Mitsubishi Diamond Series HC6800 LCD Projector Reviewed

Published On: January 18, 2010
Last Updated on: October 31, 2020
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Mitsubishi Diamond Series HC6800 LCD Projector Reviewed

Featuring Mitsubishi's most advanced technology the HC6800 LCD projector doesn't quite sit at the top of the Mitsubishi food chain though wouldn't be able to tell by its performance, which Adrienne Maxwell finds to be comprehensive and well above average.

Mitsubishi Diamond Series HC6800 LCD Projector Reviewed

  • Adrienne Maxwell is the former Managing Editor of, Home Theater Magazine, and Adrienne has also written for Wirecutter, Home Entertainment Magazine,,, and other top specialty audio/video publications. She is an ISF Level II-certified video calibrator who specializes in reviews of flat-panel HDTVs, front video projectors, video screens, video servers, and video source devices, both disc- and streaming-based.

mitsubishi-hc6800-projector-review.gifMitsubishi's new HC6800 LCD projector falls near the top of the company's Home Cinema lineup, just below the HC7000. Both models are part of the Diamond Series, which utilizes Mitsubishi's most advanced technologies. The HC6800 is a 1920 x 1080 projector that uses 3LCD technology; it has a rated dynamic contrast ratio of 30,000:1 and a rated light output of 1,500 ANSI lumens. (In comparison, the step-up HC7000 lists a 72,000:1 contrast ratio and 1,000 ANSI lumens.) The HC6800's list of features includes the Silicon Optix Reon-VX video processing chip, a high-speed automatic iris, motorized setup controls, and dual anamorphic modes for use with a 2.35:1 screen and add-on anamorphic lens.

Additional Resources

• Read more projector reviews from's staff.

• Find the perfect screen for the HC6800.

• Read about an anamorphic lens system to help you get the most out of the HC6800.

In terms of price, the HC6800 lands in somewhat of grey area. Its MSRP is $3,495, which technically puts it in the mid-level class of 1080p projectors. However, its actual street price is much lower, under $2,500--which is closer to the entry-level 1080p category.

The Hookup
The HC6800 has a more attractive design than many of the boxy projectors on the market today, with a curvaceous cabinet and a glossy brushed-charcoal finish. The top-panel buttons--which includes buttons for power, menu, zoom/focus, lens shift, and navigation--are hidden beneath a flip-up panel. The connection panel includes all of the desirable inputs: two HDMI 1.3, one VGA, one component video, one S-video, and one composite video, as well as RS-232 and a 12-volt trigger port. The supplied remote control sports dedicated input buttons, as well as direct access to many common picture adjustments. The remote is also fully backlit; however, it lacks a button to turn on the backlighting. You must press any button to illuminate the remote, which kind of defeats the purpose of backlighting when you're searching for a certain button in the dark.

Mitsubishi has included a nice assortment of setup tools to make it as easy as possible to size and focus the image, but the specs aren't quite as thorough as the options on my reference Epson model. The HC6800 has generous vertical lens shift (+/-75 percent) to accommodate various ceiling/tabletop placements and screen heights; however, its horizontal lens shift is only +/-5 percent, so it has little flexibility to handle off-center projector placement. In my theater room, my projector sits atop a vertical equipment rack, which is located slightly off-center in the back of my room, 12.5 feet from the screen. The HC6800's horizontal lens shift was not substantial enough for me to center the image on my screen. Likewise, while the HC6800's 1.6x zoom is better than you'll find on a number of projectors, it didn't provide enough zoom to size the image down to my smaller 75-inch-diagonal screen. I had to physically move my equipment rack about a foot over and forward to perfectly position the image on the screen. On the plus side, the Mitsubishi's zoom, focus, and lens-shift controls are all motorized as opposed to manual, adjustable via the remote or the projector's top-panel buttons. Other setup features include two manually adjustable feet, keystone correction, an image-reverse function for a rear-projection setup, and an onscreen crosshatch pattern to aid with sizing and focus.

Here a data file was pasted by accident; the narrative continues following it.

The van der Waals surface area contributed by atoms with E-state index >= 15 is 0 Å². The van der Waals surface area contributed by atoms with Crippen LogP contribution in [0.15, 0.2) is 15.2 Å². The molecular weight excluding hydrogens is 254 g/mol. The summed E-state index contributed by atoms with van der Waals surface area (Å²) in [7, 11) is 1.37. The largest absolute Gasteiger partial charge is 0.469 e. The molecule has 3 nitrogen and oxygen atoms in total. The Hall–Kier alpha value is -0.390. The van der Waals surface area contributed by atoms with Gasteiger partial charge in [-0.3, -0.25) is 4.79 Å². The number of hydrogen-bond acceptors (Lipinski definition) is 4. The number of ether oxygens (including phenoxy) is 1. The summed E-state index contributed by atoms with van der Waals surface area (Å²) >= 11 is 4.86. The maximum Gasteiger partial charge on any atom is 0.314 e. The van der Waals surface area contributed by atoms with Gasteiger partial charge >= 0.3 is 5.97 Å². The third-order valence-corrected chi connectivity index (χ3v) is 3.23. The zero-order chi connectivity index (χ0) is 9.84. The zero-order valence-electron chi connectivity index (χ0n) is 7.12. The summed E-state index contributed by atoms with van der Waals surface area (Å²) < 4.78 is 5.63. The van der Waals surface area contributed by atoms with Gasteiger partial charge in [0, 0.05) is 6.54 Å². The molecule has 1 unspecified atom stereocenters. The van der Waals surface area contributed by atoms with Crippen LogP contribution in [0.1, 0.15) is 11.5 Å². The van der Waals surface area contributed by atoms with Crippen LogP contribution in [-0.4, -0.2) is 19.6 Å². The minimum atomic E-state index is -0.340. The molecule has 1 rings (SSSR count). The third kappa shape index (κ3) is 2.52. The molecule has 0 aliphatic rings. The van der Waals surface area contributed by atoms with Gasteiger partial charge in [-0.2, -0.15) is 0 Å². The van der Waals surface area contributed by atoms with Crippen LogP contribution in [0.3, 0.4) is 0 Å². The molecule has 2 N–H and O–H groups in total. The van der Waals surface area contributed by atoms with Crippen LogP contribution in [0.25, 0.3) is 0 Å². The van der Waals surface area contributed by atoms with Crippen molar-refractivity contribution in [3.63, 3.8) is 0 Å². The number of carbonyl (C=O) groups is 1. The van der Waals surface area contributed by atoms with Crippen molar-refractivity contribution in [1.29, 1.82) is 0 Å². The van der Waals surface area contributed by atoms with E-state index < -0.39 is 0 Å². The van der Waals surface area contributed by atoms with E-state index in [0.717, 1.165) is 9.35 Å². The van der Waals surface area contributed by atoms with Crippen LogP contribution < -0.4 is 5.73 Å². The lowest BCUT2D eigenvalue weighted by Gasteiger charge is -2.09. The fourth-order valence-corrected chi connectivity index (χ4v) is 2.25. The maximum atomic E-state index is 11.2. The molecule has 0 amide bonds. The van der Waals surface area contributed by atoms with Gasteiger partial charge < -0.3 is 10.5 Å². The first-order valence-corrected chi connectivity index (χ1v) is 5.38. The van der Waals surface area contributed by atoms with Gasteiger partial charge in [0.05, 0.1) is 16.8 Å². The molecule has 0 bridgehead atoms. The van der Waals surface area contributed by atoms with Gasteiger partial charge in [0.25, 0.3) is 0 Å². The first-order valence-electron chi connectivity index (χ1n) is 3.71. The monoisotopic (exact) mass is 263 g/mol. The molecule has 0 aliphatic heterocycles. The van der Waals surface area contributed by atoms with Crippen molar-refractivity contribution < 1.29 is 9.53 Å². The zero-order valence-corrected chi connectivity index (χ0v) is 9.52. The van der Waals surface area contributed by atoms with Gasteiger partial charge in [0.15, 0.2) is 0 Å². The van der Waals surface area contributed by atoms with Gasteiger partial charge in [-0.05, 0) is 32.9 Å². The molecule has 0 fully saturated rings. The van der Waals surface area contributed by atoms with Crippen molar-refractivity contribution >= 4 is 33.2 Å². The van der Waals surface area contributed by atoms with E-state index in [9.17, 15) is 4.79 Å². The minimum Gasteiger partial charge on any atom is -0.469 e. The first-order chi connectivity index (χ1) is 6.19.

In terms of picture adjustments, the HC6800 has most of the important controls. Instead of preset picture modes, you get four preset gamma modes (auto, sports, video, and cinema), as well as an excellent advanced gamma menu in which you can individually adjust the level of red, green, and blue in low, mid, and high signals. The menu also includes four color-temperature settings (high brightness, cool, medium, and warm), with advanced white-balance controls to fine-tune the color temperature. I went with the cinema gamma mode and warm color temperature for a completely dark room; I also experimented with the high-brightness color temperature for a room with ambient light. The HC6800 lacks an advanced color-management system to precisely adjust all six color points, but I would soon discover that the feature isn't really necessary. In terms of image brightness, the projector has an iris that automatically adjusts light output to suit the onscreen content, and the setup menu includes the ability to turn the auto iris on or off and dictate its speed (from 1 to 5, with 3 as the default). There are also two lamp-mode settings: low and standard. Noise reduction is available for standard-definition sources only. With the HC6800, you can't set different image parameters for different resolutions within a specific input; however, you do get three AV memory settings for each input, so you can set up and store different parameters as desired.